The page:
There’s no shouting, bells and whistles or overly dramatic interludes. Mathew Broderick’s performance is quietly assured, the poignant script replete with under the surface messages. Subtly affecting, makes one (especially those going into humdrum middle aged tedium) think, reflect and ponder about life, where we are in the universe and where we want to go...

Reviewed on 07 July 2019 by , Ampang, Malaysia

Christian
Sense of a purpose

Reviewed on 05 July 2019 by , Aberdeen, United Kingdom

Lenka
Melancholy and the stars of our lives

This play is just beautiful inside out. It beams starry light to the corners of our minds. Matthew Broderick’s melancholy is contagious and let you think about your own path. The acting is so beautiful, especially Mr Broderick and Ms Eleazar.

Reviewed on 05 July 2019 by , London, United Kingdom

Mariia
No meaning what so ever

Reviewed on 28 June 2019 by , Amsterdam, Netherlands

Clement
Subtle Problems of Mid-Life Masculinity

About the subtle changes in the min male character, who begins as very bland.

Reviewed on 28 June 2019 by , Ann Arbor, United States Of America

Phyllis
Funny and poignant

Reviewed on 26 June 2019 by , Melbourne, Australia

Gregory
Dull and stilted

I found the show dull and the acting stilted. The show felt disjointed and whilst there was the odd humerous line Matthew did not engage with either his colleagues or the audience. Distictly underwhelmed. Left at the interval as no interest in see the outcome.

Reviewed on 25 June 2019 by , Corby, United Kingdom

Pamela
Boring Play

The play was slow and ponderous with a few funny lines but developed extremely slowly and did not seem to end anywhere. We stayed to the end only because we hoped it would get better but alas that was not the case. I would not recommend this to anyone.

Reviewed on 25 June 2019 by , Horsham, United Kingdom

Tony
A little slice of life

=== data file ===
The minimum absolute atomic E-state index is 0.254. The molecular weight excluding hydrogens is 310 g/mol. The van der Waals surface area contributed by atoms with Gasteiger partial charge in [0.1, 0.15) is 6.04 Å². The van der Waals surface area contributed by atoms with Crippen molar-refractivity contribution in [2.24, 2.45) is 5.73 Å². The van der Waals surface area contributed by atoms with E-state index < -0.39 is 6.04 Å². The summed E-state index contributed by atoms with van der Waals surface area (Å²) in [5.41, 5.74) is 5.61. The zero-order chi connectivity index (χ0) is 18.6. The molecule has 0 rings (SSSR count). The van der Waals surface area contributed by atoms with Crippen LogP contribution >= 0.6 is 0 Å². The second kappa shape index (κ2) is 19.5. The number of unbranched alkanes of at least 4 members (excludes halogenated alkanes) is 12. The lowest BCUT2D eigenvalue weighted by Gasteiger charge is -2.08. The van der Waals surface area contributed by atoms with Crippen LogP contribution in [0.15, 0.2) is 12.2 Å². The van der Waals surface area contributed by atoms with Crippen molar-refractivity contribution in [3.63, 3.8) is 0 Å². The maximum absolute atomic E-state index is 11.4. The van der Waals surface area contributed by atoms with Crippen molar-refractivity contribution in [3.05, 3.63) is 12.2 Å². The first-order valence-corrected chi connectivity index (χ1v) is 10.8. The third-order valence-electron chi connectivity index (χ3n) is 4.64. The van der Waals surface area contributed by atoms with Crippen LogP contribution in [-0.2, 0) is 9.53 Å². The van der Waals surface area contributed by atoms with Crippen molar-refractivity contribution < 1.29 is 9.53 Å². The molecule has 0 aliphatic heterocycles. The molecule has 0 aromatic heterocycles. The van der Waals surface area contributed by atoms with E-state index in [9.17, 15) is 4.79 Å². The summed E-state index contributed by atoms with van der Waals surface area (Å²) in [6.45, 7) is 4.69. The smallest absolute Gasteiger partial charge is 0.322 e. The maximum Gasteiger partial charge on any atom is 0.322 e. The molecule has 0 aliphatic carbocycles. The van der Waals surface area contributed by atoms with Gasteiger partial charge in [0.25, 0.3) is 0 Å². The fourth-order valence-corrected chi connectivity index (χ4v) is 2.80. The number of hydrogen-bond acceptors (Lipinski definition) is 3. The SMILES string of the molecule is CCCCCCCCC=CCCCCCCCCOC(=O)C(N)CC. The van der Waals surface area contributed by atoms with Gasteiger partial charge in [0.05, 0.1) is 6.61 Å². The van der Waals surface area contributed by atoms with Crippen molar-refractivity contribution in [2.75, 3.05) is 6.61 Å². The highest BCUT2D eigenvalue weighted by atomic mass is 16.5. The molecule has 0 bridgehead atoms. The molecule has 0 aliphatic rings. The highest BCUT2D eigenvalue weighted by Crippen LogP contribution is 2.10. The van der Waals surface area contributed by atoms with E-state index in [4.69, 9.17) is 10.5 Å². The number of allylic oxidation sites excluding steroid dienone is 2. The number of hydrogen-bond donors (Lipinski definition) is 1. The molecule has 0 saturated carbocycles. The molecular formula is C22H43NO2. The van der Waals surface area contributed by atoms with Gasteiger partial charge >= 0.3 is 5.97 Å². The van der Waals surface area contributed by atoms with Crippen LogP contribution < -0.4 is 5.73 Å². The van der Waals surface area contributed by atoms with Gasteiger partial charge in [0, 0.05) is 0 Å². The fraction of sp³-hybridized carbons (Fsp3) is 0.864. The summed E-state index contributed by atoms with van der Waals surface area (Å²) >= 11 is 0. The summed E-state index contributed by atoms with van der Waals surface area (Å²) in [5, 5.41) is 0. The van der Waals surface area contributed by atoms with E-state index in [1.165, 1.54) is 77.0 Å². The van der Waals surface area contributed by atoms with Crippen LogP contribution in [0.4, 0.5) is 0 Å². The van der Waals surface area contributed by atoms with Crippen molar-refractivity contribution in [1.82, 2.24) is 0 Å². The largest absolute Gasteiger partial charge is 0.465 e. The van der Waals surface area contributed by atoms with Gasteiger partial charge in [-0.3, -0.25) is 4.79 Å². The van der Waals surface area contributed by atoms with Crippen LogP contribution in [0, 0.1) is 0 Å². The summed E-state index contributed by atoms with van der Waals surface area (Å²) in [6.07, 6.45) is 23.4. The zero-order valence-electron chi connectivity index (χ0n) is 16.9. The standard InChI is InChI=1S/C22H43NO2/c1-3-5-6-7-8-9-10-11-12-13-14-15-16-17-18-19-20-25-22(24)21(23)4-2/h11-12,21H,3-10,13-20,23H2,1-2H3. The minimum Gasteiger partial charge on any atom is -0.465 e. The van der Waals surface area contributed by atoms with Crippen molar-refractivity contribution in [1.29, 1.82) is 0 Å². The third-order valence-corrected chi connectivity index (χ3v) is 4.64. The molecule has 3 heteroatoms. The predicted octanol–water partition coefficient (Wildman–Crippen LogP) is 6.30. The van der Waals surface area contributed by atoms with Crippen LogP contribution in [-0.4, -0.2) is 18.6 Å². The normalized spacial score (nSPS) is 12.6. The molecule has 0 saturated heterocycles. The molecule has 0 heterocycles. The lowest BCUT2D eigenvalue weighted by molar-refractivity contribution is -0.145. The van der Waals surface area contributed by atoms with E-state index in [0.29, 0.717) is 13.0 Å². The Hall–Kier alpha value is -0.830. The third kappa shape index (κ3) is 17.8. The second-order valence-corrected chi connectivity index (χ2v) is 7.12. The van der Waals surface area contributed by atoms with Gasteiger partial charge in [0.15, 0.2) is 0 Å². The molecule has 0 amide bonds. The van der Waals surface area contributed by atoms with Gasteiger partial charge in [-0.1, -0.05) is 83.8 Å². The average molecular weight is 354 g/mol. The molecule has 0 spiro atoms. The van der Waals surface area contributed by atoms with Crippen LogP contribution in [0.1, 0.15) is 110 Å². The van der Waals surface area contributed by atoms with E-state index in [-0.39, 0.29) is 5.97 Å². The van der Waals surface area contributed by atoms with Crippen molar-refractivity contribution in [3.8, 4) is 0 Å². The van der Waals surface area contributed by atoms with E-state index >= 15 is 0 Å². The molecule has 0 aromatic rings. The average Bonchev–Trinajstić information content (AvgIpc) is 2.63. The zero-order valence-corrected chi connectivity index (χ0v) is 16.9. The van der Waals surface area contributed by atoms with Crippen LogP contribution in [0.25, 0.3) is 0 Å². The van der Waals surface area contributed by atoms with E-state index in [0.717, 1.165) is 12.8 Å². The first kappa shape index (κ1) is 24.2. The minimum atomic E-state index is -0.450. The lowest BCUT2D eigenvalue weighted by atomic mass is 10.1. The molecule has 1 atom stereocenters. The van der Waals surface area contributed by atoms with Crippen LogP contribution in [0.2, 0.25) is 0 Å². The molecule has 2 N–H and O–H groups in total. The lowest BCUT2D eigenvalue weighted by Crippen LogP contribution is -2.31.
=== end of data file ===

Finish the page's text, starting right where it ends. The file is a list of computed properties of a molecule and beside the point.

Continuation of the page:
May not be to everyone’s taste but I loved this - moved at a nice pace, good jokes and silence when needed, really liked the sets too

Reviewed on 23 June 2019 by , Solihull, United Kingdom

Jeffrey

This was a well delivered mix of some thought provoking messages with interspersed light hearted lines in the right places. The performances by these seasoned actors kept me engaged. I thoroughly enjoyed the evening.

Reviewed on 22 June 2019 by , Santee, United States Of America

Shelley
Thoughtful

Overall I enjoyed the play and would recommend it to others particular those theatregoers that enjoy seeing something to think about rather than just “entertained”. The main character was very complex as were the other two supporting characters and the play left me with plenty of food for thought about relationships and the workings of the universe. On the negative side I felt the play was a little too long and very much a slowburner. A bit too ponderous. Perhaps a little more light relief could have been injected via the students who were well played,with humour and easy to relate too.

Reviewed on 14 June 2019 by , London, United Kingdom

Barry
Depth and breadth on an intimate scale

Not for lovers of slapstick, but a slow-burning, very dry comedy which plays to Broderick’s finely tuned skills, rich acting throughout, and a searing drama that sneaks up on you, relieving the comedy while exploring the universe through the intimate unfolding of one man’s mid-life crisis. Superb theater.

Reviewed on 13 June 2019 by , New York, United States Of America

Carolina
good acting and a great text!

Reviewed on 12 June 2019 by , AlcobaÇa, Portugal

Linda

Great Show

Reviewed on 11 June 2019 by , King's Lynn, United Kingdom

Nadine